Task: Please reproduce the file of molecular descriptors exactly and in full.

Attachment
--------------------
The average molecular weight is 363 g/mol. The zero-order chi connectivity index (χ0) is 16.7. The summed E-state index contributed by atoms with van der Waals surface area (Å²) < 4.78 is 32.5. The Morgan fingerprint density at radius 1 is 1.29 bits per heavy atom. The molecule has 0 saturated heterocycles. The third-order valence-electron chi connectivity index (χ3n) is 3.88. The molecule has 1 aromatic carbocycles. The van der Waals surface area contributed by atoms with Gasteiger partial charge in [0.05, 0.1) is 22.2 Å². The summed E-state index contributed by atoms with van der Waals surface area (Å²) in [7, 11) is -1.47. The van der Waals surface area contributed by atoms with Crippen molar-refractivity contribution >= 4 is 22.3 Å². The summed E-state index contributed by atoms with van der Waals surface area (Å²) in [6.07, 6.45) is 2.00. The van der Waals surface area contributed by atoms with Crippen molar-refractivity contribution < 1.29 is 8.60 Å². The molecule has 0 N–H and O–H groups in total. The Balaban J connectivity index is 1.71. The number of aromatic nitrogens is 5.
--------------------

The average molecular weight is 363 g/mol. The zero-order chi connectivity index (χ0) is 16.7. The summed E-state index contributed by atoms with van der Waals surface area (Å²) < 4.78 is 32.5. The Morgan fingerprint density at radius 1 is 1.29 bits per heavy atom. The molecule has 0 saturated heterocycles. The third-order valence-electron chi connectivity index (χ3n) is 3.88. The molecule has 1 aromatic carbocycles. The van der Waals surface area contributed by atoms with Gasteiger partial charge in [0.05, 0.1) is 22.2 Å². The summed E-state index contributed by atoms with van der Waals surface area (Å²) in [7, 11) is -1.47. The van der Waals surface area contributed by atoms with Crippen molar-refractivity contribution >= 4 is 22.3 Å². The summed E-state index contributed by atoms with van der Waals surface area (Å²) in [6.07, 6.45) is 2.00. The van der Waals surface area contributed by atoms with Crippen molar-refractivity contribution < 1.29 is 8.60 Å². The molecule has 0 N–H and O–H groups in total. The Balaban J connectivity index is 1.71. The number of aromatic nitrogens is 5.